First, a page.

‘The atiyaal were tradable. They were “held precisely under the same tenures as the land itself” . . . Francis Buchanan, touring Malabar in the early nineteenth century, noted that the atiyaal could be loaned, mortgaged, leased or sold.’ (p. 74). The whole family of the atiyaal wasenslaved, so that the master could exploit the women sexually and families could be broken up and sold separately. So any remaining illusion we might have that no part of pre-colonial or colonial India contained anything resembling the chattel slavery of the plantations of the western hemisphere is destroyed by Rammohan’s paper. Moreover, the Indian system of degrading women lent a special gruesomeness to the atiyaayma: there was a ‘custom that allowed Pulaya and Paraya men the right to take as his wife an upper-caste Nayar whom he manages to pollute on a specified day of the year—the custom of Pulappedi and Parappedi (fear of the Pulaya/Paraya). It has been suggested that it was a custom engineered by the Nayar males who conceived this as a ploy to get rid of rebellious women from the family. It could also have been a perennial threat to women and deterrent to their rebellion . . .’ (p. 74). This also puts another question mark on the idea that the Nayar system of matrilocality could be equated to matriarchy (in this connection, see also Arunima 2003).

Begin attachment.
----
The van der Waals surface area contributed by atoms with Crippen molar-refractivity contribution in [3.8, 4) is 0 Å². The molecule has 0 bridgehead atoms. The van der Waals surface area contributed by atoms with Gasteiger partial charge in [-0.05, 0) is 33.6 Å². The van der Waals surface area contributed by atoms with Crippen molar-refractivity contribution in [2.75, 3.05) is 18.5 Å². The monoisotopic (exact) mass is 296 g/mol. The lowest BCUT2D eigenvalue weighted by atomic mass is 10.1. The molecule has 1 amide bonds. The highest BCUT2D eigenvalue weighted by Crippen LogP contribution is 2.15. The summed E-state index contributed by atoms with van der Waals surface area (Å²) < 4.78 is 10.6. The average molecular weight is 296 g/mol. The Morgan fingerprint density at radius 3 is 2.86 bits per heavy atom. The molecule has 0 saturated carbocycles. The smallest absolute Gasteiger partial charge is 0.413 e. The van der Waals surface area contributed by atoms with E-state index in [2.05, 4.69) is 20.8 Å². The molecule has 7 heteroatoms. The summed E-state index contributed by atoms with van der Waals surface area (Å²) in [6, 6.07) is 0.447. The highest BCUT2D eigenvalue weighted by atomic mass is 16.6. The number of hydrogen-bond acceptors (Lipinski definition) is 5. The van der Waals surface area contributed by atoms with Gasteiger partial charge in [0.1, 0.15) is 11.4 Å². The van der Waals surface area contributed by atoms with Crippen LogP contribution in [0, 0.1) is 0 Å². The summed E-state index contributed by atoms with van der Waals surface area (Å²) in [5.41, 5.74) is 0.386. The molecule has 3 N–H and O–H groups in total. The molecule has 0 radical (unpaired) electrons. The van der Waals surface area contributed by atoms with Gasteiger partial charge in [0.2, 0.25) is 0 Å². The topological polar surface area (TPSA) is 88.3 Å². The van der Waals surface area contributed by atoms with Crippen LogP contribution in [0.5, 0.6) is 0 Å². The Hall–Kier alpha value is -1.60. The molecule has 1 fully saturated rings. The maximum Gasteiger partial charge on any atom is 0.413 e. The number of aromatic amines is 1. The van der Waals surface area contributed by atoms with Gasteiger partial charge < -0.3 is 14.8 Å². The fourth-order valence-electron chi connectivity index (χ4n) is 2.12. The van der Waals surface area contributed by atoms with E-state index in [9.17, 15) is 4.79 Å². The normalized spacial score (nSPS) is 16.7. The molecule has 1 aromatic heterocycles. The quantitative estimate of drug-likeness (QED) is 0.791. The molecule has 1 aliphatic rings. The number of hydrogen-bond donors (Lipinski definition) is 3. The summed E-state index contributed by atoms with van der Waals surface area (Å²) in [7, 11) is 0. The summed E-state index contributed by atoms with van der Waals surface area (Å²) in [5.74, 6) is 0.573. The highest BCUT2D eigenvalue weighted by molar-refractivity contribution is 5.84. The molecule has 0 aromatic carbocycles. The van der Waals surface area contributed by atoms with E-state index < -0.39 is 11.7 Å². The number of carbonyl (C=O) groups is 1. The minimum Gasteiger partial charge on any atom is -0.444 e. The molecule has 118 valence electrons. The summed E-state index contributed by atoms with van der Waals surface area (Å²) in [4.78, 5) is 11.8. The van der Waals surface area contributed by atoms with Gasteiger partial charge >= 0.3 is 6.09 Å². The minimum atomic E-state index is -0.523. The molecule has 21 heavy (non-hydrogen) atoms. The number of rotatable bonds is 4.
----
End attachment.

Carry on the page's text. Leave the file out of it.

In an interesting contribution, Raj Sekhar Basu analyses the condition of agrestic serfs in Chingleput but also ranges over the situation in the Tanjore district of Tamil Nadu in colonial and postcolonial times. The most interesting part of the paper is his account of Christian missionary efforts and their failure to redress the desperately poor and starvation-prone conditions in face of the determined opposition of the mirasidars and the unwillingness of the colonial government to take any steps. This is reminiscent of the efforts of the International Labour Office narrated by Jens Lerche in his paper to introduce ‘decent work’ conditions in work places and abolish child labour and bonded labour everywhere, including India? Do the ILO officials really believe that the incidence of child labour has declined in India because of their propaganda? The only state that has got rid of Kerala, and that has been very largely the result of attainment of universal literacy through the decades long social movements and the activism of the communists, supported by appropriate legislation and public support by the left-led governments. In the Kuttanad area of Kerala studied by Rammohan as well as the regions of Tamil Nadu agrestic slavery declined because of the growth of agrarian capitalism, and opening up of new opportunities of employment but many of the earlier serfs or slaves were reduced to the status of dependent landless labourers or tenants.